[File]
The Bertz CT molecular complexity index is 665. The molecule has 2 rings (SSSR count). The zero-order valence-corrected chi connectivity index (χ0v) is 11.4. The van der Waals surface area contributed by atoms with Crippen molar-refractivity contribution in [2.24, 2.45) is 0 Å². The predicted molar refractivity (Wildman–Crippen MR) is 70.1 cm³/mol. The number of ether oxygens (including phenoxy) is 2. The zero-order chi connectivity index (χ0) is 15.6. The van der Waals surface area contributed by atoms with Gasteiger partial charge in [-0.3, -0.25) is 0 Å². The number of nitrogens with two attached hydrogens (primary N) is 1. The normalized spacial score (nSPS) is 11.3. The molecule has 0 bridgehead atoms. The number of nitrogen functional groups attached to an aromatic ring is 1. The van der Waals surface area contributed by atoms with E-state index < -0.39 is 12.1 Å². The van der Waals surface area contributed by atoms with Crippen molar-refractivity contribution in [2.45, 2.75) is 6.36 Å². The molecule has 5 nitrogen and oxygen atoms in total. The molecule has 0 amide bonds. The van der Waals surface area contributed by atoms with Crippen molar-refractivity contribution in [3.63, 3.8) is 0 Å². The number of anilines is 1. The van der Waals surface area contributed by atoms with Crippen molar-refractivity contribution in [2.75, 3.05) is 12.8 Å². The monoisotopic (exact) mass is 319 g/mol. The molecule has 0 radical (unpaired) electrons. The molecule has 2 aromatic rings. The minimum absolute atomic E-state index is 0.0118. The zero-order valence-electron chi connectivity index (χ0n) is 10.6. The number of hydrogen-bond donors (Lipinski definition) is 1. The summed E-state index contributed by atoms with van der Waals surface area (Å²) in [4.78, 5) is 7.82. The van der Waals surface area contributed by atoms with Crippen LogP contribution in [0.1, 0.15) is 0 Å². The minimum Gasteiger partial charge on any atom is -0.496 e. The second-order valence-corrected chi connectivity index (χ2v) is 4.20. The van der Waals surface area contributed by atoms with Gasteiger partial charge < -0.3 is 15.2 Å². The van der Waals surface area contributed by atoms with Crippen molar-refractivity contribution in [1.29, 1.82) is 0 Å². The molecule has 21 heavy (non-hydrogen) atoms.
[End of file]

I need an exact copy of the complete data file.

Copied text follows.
The Bertz CT molecular complexity index is 665. The molecule has 2 rings (SSSR count). The zero-order valence-corrected chi connectivity index (χ0v) is 11.4. The van der Waals surface area contributed by atoms with Crippen molar-refractivity contribution in [2.24, 2.45) is 0 Å². The predicted molar refractivity (Wildman–Crippen MR) is 70.1 cm³/mol. The number of ether oxygens (including phenoxy) is 2. The zero-order chi connectivity index (χ0) is 15.6. The van der Waals surface area contributed by atoms with Gasteiger partial charge in [-0.3, -0.25) is 0 Å². The number of nitrogens with two attached hydrogens (primary N) is 1. The normalized spacial score (nSPS) is 11.3. The molecule has 0 bridgehead atoms. The number of nitrogen functional groups attached to an aromatic ring is 1. The van der Waals surface area contributed by atoms with E-state index < -0.39 is 12.1 Å². The van der Waals surface area contributed by atoms with Crippen molar-refractivity contribution in [2.45, 2.75) is 6.36 Å². The molecule has 5 nitrogen and oxygen atoms in total. The molecule has 0 amide bonds. The van der Waals surface area contributed by atoms with Crippen molar-refractivity contribution in [3.63, 3.8) is 0 Å². The number of anilines is 1. The van der Waals surface area contributed by atoms with Crippen molar-refractivity contribution in [2.75, 3.05) is 12.8 Å². The monoisotopic (exact) mass is 319 g/mol. The molecule has 0 radical (unpaired) electrons. The molecule has 2 aromatic rings. The minimum absolute atomic E-state index is 0.0118. The zero-order valence-electron chi connectivity index (χ0n) is 10.6. The number of hydrogen-bond donors (Lipinski definition) is 1. The summed E-state index contributed by atoms with van der Waals surface area (Å²) in [4.78, 5) is 7.82. The van der Waals surface area contributed by atoms with Crippen LogP contribution in [0.1, 0.15) is 0 Å². The minimum Gasteiger partial charge on any atom is -0.496 e. The second-order valence-corrected chi connectivity index (χ2v) is 4.20. The van der Waals surface area contributed by atoms with Gasteiger partial charge < -0.3 is 15.2 Å². The van der Waals surface area contributed by atoms with Crippen molar-refractivity contribution in [1.29, 1.82) is 0 Å². The molecule has 21 heavy (non-hydrogen) atoms.